A trio of friends from New York City find themselves trapped inside a mechanical board game that they must dismantle in order to save themselves and generations of other children in this action-packed debut that’s a steampunk Jumanji with a Middle Eastern flair.
When twelve-year-old Farah and her two best friends get sucked into a mechanical board game called The Gauntlet of Blood and Sand—a puzzle game akin to a large Rubik’s cube—they know it’s up to them to defeat the game’s diabolical architect in order to save themselves and those who are trapped inside, including her baby brother Ahmed. But first they have to figure out how.
Under the tutelage of a lizard guide named Henrietta Peel and an aeronaut Vijay, the Farah and her friends battle camel spiders, red scorpions, grease monkeys, and sand cats as they prepare to face off with the maniacal Lord Amari, the man behind the machine. Can they defeat Amari at his own game…or will they, like the children who came before them, become cogs in the machine?
As soon as I heard about The Gauntlet I knew I had to read it. Unfortunately, that didn’t happen right away when it was released. Life got in the way but once I actually had time to sit down and read it I was blown away. I LOVED IT! It was the perfect mix of fantasy, action and suspense. I say this a lot about books that I’ve enjoyed, but it was seriously difficult to put down. I just kept on getting sucked into the adventure.
The main theme of the book is friendship and family. It’s what motivates the characters and drives the plot forward. The friendship between Essie, Farah, and Alex is fantastic and wonderfully written. They are each their own person, with their own quirks, strengths and weaknesses. I loved how they were strong on their own, but even more so when working together. And this book isn’t about physical strength, but about intelligence, loyalty and dedication. While the friendship between the three main characters was my favourite aspect of the book, I also found Farah’s relationship with her younger brother Ahmed to be very interesting and complex. It pulled Farah in so many directions and had her battling between her responsibility to protect him and her need to be on her own.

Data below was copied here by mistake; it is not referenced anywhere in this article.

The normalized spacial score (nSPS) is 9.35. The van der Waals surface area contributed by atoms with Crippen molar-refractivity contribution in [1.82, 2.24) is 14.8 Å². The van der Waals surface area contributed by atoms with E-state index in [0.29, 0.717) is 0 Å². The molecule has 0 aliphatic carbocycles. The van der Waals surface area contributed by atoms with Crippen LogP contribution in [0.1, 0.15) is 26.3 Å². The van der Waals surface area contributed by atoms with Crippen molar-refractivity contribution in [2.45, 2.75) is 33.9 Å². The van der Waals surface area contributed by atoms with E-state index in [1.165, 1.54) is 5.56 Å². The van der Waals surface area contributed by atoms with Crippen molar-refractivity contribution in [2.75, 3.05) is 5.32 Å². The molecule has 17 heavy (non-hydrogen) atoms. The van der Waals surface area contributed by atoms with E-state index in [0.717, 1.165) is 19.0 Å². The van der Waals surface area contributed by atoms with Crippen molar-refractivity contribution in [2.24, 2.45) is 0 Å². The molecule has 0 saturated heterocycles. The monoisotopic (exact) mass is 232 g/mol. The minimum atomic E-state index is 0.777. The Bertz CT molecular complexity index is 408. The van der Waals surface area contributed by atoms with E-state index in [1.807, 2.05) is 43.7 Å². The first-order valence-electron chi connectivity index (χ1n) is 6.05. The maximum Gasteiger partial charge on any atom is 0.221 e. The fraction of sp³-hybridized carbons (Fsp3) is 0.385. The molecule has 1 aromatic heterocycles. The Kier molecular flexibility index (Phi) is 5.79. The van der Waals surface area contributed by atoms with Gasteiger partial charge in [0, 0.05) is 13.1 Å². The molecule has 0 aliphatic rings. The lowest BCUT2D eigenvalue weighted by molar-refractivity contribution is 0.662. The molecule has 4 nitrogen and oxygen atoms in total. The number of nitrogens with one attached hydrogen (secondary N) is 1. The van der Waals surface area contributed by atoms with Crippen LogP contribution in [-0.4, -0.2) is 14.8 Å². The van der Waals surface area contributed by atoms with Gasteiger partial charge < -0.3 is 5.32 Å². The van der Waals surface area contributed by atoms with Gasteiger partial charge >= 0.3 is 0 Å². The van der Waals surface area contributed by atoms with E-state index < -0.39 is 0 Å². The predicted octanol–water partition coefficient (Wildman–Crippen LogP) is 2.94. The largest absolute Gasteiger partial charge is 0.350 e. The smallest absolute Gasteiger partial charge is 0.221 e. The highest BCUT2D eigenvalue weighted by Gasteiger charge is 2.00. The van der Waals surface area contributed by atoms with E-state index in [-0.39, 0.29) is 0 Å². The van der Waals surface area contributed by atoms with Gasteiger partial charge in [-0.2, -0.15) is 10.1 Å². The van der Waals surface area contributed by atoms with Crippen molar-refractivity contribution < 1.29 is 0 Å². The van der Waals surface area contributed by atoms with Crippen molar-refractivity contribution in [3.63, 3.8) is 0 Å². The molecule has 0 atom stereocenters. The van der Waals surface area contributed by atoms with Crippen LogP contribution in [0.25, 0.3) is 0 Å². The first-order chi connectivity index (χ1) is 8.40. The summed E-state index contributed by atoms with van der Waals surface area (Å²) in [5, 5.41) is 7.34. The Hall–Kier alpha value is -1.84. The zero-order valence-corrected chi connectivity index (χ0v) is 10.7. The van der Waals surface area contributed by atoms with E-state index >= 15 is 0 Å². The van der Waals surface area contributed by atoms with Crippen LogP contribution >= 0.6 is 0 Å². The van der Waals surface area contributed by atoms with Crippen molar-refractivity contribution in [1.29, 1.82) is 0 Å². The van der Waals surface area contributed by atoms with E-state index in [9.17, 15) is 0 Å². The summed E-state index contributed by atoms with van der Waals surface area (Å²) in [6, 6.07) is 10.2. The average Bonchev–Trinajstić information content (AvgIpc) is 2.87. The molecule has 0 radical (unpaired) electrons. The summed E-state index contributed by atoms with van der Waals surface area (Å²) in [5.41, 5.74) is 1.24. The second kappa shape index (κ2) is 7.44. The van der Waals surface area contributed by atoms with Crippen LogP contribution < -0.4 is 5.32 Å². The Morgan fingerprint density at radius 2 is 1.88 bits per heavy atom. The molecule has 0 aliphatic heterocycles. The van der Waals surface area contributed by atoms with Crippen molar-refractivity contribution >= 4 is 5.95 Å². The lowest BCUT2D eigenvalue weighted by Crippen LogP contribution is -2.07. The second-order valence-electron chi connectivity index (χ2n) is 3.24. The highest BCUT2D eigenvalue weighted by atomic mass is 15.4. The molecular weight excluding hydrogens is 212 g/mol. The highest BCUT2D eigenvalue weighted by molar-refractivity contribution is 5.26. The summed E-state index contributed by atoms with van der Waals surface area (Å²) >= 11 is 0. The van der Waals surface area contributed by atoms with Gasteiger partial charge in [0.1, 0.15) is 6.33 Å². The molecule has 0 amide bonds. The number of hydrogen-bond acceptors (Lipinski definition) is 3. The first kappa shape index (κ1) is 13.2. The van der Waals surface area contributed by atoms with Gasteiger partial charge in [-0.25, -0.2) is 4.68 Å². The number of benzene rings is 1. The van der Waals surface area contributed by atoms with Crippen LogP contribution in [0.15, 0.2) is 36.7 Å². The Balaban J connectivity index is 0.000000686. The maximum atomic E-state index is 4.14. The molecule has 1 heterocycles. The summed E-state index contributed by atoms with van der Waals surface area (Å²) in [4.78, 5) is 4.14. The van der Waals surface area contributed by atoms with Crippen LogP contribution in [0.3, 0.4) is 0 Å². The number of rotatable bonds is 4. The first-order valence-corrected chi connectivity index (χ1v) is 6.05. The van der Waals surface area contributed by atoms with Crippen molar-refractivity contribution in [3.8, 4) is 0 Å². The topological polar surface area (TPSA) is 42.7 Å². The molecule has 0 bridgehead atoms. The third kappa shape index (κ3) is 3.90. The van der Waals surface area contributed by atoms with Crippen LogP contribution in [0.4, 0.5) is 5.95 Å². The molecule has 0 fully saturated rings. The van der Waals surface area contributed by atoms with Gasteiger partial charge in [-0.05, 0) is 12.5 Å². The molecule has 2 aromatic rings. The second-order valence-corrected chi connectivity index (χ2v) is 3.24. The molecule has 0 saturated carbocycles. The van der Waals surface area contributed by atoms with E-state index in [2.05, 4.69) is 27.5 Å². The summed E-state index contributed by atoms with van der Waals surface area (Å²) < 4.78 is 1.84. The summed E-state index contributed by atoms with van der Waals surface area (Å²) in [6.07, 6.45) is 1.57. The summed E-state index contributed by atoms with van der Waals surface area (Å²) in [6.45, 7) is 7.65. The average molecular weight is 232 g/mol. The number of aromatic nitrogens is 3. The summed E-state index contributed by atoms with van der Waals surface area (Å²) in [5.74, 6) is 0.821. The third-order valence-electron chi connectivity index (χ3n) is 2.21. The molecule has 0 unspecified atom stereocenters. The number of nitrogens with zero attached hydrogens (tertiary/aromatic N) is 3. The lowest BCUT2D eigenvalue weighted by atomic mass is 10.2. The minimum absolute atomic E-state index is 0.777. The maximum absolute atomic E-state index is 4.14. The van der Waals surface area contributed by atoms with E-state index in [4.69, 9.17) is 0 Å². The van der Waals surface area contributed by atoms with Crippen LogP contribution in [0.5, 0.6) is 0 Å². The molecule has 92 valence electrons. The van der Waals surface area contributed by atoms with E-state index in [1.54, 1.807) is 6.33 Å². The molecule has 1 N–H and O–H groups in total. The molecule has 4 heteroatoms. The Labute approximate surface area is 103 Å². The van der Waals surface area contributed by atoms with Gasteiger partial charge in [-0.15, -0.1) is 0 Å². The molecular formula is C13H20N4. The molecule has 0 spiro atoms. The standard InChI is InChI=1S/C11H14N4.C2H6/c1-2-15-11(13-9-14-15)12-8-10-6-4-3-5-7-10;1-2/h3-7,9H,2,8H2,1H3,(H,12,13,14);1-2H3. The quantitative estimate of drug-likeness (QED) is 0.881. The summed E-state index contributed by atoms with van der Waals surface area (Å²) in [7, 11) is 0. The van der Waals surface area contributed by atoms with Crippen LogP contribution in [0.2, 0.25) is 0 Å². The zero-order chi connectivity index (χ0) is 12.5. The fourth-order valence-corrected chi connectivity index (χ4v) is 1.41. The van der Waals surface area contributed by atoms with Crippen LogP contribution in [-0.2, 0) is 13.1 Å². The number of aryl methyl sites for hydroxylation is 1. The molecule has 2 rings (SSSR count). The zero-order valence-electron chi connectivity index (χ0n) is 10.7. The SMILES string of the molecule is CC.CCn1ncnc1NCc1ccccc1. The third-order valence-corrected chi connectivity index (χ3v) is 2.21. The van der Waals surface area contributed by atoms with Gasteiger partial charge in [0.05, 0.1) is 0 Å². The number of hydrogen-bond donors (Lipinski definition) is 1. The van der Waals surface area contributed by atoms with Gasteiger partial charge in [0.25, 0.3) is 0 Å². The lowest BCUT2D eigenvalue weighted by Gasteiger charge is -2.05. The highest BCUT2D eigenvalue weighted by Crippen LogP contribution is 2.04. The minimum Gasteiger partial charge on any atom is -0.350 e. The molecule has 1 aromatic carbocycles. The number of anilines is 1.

I’m really starting to enjoy reading middle grade novels. The short chapters made the story flow. While I like reading fast paced books, sometimes the action went by too quickly. This is really my only issue with the book. At times I wanted more…more information, a few more moments to get to know the fabulous supporting cast of characters, but the chapter would end and the topic would change.
The descriptions in this book, from the scenery to the food to the never ending amounts of sand, amazed me. I felt like I was there with Essie, Farah, and Alex, running from a sandstorm, dodging large camel spiders and drinking sweet tea in the souk. Talking about tea…the food descriptions made my stomach growl. Everything sounded so delicious! I’ve never read a book that’s made me feel so hungry before.
This is a must read for middle graders and adults! It’s such a fun book that will keep you on the edge of your seat. It has action, friendships, ghosts, talking lizards…what more could you want? Just go out, pick up a copy and READ IT!
About the Author
Karuna Riazi is a born and raised New Yorker, with a loving, large extended family and the rather trying experience of being the eldest sibling in her particular clan. Besides pursuing a BA in English literature from Hofstra University, she is an online diversity advocate, blogger, and publishing intern. Karuna is fond of tea, Korean dramas, writing about tough girls forging their own paths toward their destinies, and baking new delectable treats for friends and family to relish. Her dessert of choice is a lemon bar, which always promise a sharp zest of intrigue along with the reassuring sugar of a happy ending.